We recently cleared out the “art gallery” and have started hanging new art. Really, the whole house is a gallery of home-spun arts and crafts, but the hallway is specifically our gallery. We have plans to paint both walls with magnetic paint for easy hanging of artwork. Additionally, we’ll back a few frames with magnetic sheeting to display masterpieces!
The butterfly coloring pages are from real photographs from this site. I asked for, and was granted, permission to share the following PDFs I created for symmetry/grid/art projects using their photographs. Click on the pictures to download the PDF. I’m eager to see how this works, because it is the first time I have used Skitch for uploading/downloading PDF files.
The boys are tracking the weather with a simple bar graph representing sun, cloud, snow, rain, and with a line graph monitoring temperature highs and lows.
I got the idea of a “container” graph from Anno’s Math Games. It seemed to make sense to the littler ones when thinking of a graph as “filling a container”. Zach is making use of them for plant growth. The PDF files are at the bottom of this post.
In our study of Sudan, we’ve been really enjoying this book, Bold Believers in Sudan: A Link International Activity Book, that we ordered from VOMBooks.com. It is the perfect compliment to our usual resources – Wikipedia, CIA World Factbook, Book of Peoples of the World (National Geographic), and other online resources. The Bold Believers Series is available for a lot of different countries. Having previewed this one I can say that I will certainly be ordering more as we learn about other countries.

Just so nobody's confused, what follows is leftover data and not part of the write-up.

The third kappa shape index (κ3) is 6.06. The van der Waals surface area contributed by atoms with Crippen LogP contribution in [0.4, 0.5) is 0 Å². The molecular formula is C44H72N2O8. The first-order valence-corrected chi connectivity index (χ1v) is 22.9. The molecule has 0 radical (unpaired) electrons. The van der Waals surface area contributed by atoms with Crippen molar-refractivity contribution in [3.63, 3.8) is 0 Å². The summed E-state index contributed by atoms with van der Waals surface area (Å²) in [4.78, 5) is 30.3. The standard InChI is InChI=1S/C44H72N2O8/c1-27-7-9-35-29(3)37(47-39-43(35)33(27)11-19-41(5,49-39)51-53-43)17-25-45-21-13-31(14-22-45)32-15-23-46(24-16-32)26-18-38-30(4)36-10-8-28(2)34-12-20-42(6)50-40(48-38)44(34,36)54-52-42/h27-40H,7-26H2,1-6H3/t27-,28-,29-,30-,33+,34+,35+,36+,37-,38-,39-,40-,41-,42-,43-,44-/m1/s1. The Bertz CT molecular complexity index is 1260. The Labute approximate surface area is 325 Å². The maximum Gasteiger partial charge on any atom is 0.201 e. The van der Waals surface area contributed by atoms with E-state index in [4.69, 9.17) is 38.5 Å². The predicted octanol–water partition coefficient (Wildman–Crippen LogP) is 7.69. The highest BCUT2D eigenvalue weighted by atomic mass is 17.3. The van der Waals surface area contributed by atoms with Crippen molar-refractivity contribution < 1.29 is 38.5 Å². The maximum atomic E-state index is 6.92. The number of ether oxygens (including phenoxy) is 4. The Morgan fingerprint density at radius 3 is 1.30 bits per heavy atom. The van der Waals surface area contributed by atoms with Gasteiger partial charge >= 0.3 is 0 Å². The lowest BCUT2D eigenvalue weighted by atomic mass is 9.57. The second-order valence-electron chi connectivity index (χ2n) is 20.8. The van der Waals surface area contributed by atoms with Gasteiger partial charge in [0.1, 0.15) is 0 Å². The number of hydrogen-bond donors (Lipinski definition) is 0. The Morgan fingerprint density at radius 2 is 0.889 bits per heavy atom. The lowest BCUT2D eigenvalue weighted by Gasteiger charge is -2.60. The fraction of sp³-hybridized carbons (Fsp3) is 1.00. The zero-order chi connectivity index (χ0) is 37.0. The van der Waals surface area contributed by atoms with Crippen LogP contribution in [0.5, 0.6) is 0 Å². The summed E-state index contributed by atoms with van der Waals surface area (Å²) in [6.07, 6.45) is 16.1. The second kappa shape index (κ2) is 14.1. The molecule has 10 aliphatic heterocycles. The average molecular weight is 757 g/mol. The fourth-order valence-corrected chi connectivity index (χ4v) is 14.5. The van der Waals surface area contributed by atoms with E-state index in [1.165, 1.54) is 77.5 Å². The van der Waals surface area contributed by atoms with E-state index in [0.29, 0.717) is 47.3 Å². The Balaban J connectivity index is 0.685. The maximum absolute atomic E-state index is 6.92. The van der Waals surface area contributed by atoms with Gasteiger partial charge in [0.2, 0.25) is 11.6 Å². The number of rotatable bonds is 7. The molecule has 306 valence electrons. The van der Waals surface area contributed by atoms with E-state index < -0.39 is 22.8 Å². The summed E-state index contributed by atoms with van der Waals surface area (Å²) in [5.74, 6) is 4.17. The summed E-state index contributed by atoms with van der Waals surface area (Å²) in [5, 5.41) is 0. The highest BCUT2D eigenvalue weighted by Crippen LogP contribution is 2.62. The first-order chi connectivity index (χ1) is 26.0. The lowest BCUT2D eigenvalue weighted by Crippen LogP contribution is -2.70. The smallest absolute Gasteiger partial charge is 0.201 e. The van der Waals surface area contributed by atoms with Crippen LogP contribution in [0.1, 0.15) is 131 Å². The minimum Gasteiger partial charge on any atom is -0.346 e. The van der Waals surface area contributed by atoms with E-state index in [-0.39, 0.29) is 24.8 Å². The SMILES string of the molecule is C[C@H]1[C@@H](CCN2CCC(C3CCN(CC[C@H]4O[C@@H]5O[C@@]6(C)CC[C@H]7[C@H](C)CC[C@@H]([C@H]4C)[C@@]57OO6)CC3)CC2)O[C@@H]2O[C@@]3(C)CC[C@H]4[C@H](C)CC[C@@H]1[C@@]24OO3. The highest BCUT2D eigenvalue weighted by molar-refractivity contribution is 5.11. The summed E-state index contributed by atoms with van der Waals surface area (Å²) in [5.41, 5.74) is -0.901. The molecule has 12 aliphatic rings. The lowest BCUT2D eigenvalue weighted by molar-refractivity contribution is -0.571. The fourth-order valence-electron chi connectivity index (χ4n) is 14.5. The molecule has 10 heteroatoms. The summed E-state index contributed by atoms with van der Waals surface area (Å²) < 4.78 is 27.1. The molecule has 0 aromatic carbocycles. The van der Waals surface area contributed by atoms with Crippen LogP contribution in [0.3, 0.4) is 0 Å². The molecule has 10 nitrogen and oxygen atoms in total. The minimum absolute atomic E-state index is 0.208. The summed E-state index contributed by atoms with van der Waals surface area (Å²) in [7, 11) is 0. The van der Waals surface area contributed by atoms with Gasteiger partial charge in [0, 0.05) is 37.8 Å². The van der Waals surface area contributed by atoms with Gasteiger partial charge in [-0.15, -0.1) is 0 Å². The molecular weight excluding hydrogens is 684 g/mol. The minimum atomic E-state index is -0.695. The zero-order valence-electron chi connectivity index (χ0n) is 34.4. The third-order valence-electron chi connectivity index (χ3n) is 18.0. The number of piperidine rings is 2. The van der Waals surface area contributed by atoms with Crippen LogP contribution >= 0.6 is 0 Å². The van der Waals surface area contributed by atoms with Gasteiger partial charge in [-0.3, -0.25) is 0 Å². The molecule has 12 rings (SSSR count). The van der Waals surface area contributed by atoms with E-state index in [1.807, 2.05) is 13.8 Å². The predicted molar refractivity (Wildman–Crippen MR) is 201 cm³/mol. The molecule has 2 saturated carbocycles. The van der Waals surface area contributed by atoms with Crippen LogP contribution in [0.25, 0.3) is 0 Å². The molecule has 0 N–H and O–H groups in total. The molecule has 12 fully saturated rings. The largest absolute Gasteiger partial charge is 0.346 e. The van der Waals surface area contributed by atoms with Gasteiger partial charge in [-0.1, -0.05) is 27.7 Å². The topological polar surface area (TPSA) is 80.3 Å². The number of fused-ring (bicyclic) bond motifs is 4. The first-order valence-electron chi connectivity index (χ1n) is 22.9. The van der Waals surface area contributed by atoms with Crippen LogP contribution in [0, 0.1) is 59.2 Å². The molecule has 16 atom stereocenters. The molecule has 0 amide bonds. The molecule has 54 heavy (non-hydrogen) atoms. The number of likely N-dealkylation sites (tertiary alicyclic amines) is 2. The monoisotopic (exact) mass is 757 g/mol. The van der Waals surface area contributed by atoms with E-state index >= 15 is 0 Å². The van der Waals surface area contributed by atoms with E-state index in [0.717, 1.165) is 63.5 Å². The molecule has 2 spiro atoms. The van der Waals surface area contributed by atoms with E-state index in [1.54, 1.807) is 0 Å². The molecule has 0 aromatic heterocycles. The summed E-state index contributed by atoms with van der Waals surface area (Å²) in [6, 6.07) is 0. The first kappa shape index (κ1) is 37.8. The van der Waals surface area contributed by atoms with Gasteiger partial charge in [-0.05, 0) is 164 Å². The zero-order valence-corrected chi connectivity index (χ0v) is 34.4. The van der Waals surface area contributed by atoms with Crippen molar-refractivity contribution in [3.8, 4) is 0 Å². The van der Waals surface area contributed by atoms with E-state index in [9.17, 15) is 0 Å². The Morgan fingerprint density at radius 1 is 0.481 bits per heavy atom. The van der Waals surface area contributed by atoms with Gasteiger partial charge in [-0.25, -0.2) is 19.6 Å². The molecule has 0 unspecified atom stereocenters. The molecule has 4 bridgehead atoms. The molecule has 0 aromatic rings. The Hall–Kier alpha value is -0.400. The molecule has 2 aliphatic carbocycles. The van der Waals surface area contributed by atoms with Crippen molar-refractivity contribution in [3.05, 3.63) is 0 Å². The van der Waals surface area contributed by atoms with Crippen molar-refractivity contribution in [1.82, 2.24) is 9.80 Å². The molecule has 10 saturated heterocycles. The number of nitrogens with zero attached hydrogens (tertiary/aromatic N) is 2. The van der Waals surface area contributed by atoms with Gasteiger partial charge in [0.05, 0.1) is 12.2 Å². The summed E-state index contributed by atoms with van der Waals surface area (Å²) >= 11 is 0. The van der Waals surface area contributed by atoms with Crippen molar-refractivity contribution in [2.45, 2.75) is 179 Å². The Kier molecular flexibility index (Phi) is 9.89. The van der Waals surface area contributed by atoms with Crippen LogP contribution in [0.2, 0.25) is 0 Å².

It is really incredible all the things you can learn about while “teaching” or rather, learning with, children seven years and under! Tomorrow we are going to start learning about the acacia tree and gum arabic, a Sudanese export. (I found a company website with a wealth of information about acacia growth, harvesting, etc.) Today Zach was learning how to do Google Image searches, finding a variety of animal species that live in Sudan. He had to drag the images to a desktop file. Once they are all collected we will be making our own little Field Guide to Sudan. Zach made the pie graph, below, in Adobe Illustrator today – with some instruction and some assistance with the typing (because his was very slow and he’d already done the online searches himself!) However, this gave him incentive to eagerly attack his typing lesson – looking forward to being a faster typer. We were also brought to tears discussing The Lost Boys of Natinga. This just skims the surface of what we have learned or have yet to learn! It’s fun and I’m glad I get to do this!
A few more downloads